This Just Might Have You Die from Laughter. (We Are Not Responsible if You Die from Laughter)
Title: The Death of Stalin
Rating: R for language throughout, violence and some sexual references
Run Time: Ihr & 47min
*** (out of ****)
Now here is an idea for you: Take the transfer of power between tyrants and turn it into a scruffy comedy. That is the core idea of The Death of Stalin, a dry and pointed satire that somehow never downplays the ruthlessness of the eponymous dictator’s regime. Mind you, it still pokes fun at the absurdity of the system that put Joseph Stalin in place, but the balancing act performed by screenwriters Armando Iannucci (who also directed), David Schneider, and Ian Martin is upon a ridiculously thin wire. It means that, sometimes, the humor is so dry it ceases to resemble humor any longer.
Perhaps that is because of the adage that states a joke has its source in truth. In this case, the “truth” would be that, moving past all the horrifying stuff that accompanies it, a dictatorial regime is premised on the absurd notion that one man’s trivial concerns should be the bases of the rule of law. If you don’t find such a notion very funny, say the screenwriters, then perhaps this movie isn’t for you. Indeed, the filmmakers stretch the concept of what is funny for their audience, which, after all, is the function of comedy. In other words, it isn’t as straightforward as eliciting a couple of chuckles.
Here, the set-up to the comic premise is already a morbid one: Stalin (Adrian McLoughlin) has suffered a stroke and collapsed in his office. This prompts his inner circle to convene. They include head of the Soviet Union’s secret police Lavrenti Beria (Simon Russell Beale, great as a casual monster who tried very hard to resemble the straight man of this group), head of Moscow’s Soviet Communist Party Nikita Khrushchev (Steve Buscemi), and Georgy Malenkov (Jeffrey Tambor), Stalin’s deputy and assumed successor, should anything happen to the leader. The situation, obviously, is a sticky one.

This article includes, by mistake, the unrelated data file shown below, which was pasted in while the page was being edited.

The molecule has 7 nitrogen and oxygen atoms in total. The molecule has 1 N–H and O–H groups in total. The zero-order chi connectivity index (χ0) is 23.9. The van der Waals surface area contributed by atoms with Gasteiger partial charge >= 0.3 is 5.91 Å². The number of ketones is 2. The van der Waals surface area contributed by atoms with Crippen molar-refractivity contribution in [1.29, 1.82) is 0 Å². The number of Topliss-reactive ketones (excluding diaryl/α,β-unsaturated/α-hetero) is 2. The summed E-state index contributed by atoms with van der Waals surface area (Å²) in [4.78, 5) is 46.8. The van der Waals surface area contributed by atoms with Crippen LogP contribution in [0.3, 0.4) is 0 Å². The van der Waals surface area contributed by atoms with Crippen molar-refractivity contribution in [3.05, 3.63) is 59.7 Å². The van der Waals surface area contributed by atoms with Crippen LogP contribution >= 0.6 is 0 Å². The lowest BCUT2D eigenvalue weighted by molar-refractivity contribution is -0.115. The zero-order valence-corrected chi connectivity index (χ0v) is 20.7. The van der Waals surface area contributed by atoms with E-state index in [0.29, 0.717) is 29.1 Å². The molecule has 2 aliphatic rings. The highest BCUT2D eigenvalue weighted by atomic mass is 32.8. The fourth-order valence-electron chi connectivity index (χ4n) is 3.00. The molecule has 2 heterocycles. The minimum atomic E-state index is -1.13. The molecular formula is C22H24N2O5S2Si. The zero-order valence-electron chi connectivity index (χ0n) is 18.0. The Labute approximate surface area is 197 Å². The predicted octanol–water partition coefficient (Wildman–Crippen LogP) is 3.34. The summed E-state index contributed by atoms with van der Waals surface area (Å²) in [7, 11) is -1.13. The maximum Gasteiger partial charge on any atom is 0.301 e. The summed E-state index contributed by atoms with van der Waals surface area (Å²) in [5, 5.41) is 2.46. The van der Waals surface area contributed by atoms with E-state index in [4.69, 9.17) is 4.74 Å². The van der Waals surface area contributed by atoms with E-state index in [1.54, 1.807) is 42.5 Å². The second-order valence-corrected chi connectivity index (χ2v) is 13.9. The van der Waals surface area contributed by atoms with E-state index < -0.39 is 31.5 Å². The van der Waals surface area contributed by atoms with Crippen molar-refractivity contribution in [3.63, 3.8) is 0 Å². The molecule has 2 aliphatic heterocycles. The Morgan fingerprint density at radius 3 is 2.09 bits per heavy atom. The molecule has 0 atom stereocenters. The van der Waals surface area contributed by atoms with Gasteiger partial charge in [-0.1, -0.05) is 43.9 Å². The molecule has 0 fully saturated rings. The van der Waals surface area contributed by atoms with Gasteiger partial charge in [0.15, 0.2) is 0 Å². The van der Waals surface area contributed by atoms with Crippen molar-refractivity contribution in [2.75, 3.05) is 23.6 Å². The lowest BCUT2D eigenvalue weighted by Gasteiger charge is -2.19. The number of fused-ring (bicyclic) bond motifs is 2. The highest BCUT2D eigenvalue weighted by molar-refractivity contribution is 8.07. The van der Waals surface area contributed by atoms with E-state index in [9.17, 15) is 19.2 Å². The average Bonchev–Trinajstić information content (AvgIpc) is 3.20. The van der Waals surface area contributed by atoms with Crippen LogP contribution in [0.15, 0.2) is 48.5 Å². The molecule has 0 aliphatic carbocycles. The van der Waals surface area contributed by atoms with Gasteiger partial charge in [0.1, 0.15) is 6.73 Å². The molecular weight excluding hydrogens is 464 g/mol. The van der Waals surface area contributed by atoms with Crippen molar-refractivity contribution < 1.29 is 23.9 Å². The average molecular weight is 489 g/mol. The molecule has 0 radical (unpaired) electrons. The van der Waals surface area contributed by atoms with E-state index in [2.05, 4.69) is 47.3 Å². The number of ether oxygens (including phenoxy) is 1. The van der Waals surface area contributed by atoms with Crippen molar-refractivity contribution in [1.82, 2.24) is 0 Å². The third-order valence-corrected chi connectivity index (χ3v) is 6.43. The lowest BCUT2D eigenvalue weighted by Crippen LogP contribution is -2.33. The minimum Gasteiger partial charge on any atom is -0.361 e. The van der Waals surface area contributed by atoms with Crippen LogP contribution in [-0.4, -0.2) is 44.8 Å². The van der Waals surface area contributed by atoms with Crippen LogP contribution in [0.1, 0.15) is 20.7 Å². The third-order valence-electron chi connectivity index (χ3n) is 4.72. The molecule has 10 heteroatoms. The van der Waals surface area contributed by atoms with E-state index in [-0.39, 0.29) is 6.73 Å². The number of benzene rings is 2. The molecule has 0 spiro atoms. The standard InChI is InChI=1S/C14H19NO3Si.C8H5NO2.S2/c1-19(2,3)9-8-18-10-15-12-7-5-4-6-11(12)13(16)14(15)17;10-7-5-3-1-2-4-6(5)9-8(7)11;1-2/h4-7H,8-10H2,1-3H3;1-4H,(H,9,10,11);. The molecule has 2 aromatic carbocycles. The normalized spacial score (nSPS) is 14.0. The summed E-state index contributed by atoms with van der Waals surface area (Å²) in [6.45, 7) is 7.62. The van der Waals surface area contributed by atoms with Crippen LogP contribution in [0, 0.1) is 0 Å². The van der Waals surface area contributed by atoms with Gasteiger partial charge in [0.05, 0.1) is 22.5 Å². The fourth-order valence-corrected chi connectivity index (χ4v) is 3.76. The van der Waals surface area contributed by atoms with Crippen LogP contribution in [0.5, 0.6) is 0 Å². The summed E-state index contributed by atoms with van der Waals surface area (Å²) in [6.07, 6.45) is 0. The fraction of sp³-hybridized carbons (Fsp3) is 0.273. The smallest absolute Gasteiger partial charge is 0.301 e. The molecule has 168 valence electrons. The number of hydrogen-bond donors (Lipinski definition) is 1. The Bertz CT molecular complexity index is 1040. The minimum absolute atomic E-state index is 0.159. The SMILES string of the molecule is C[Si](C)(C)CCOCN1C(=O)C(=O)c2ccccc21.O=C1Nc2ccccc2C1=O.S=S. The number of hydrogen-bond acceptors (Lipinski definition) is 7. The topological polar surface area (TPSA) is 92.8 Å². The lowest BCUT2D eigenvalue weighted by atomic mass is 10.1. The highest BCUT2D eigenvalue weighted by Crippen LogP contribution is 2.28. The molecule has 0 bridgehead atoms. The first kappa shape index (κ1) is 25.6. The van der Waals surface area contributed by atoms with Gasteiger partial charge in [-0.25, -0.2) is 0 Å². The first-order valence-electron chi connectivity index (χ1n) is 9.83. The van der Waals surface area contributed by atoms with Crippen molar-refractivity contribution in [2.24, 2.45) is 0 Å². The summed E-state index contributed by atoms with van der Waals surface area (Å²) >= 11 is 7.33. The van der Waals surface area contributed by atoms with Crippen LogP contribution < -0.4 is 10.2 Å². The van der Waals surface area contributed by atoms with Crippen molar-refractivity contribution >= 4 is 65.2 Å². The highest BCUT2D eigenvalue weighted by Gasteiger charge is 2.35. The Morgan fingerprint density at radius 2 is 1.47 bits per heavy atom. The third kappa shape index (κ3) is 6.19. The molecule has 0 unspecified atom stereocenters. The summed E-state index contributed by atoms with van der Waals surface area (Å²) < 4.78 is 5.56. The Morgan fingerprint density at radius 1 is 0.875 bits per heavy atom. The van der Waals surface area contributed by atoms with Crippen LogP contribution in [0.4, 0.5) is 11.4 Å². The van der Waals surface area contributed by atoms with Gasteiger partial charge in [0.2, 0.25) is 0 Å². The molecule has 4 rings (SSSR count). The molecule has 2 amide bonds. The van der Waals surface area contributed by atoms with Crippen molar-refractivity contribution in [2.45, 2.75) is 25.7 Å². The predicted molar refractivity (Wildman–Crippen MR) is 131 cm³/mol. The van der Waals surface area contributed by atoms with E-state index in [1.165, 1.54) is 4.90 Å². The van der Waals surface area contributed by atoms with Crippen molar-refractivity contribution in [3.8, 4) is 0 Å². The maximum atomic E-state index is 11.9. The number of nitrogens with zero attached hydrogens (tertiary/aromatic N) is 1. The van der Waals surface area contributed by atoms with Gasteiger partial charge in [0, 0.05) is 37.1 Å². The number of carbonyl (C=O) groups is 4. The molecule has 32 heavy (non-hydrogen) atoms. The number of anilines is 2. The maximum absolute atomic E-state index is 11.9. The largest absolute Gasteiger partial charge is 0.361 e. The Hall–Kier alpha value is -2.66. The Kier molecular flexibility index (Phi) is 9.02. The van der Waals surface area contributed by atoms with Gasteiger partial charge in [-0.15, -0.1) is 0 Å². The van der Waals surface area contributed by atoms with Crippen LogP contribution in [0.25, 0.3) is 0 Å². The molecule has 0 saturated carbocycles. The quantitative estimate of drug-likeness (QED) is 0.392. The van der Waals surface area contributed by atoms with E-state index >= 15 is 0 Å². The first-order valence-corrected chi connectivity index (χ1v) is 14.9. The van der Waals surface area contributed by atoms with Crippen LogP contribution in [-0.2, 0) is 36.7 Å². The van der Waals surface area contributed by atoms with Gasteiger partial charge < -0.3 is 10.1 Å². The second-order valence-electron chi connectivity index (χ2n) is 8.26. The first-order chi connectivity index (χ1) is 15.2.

They must find the right doctor, which potentially means calling upon the services of a doctor imprisoned by Stalin for an alleged conspiracy to poison him (The way that Malenkov averts anyone’s gaze upon being asked about the certainty of this conspiracy says quite a bit). They must be cautious about the transfer of power, as the party line commonly regarded Stalin as “irreplaceable” (a shortsighted view, of course). They must be equally careful in handling the affairs of his death upon the arrival of his children (played terrifically by Rupert Friend and Andrea Riseborough). And they must initially do all of this while kneeling in the puddle of urine that the leader’s body produced upon its ischemic event.
These are all terrific set-ups to a sharp dissection of tyranny and its actors. Khrushchev jokes about throwing live grenades into the footpaths of prisoners-of-war, then goes home to his wife with a list of what does and doesn’t make Stalin laugh. Malenkov breaks himself into the new position of leader of Russia by emulating his predecessor and insisting upon a lack of any embarrassment that would reflect poorly upon himself. As for Beria, the man may be a monster, but he’s a pathetic loser, too, right when the misplaced loyalty asked of him should be given those to whom he pledged that loyalty. These are brutal fools, sadistic sad-sacks, and cruel clowns at the center of a somber farce. The Death of Stalin ends on a stretch of storytelling that seeks only to reinforce our notions of these terrible men. That seems about right.
(Review by Joel Copling)
(Review by Chase Lee)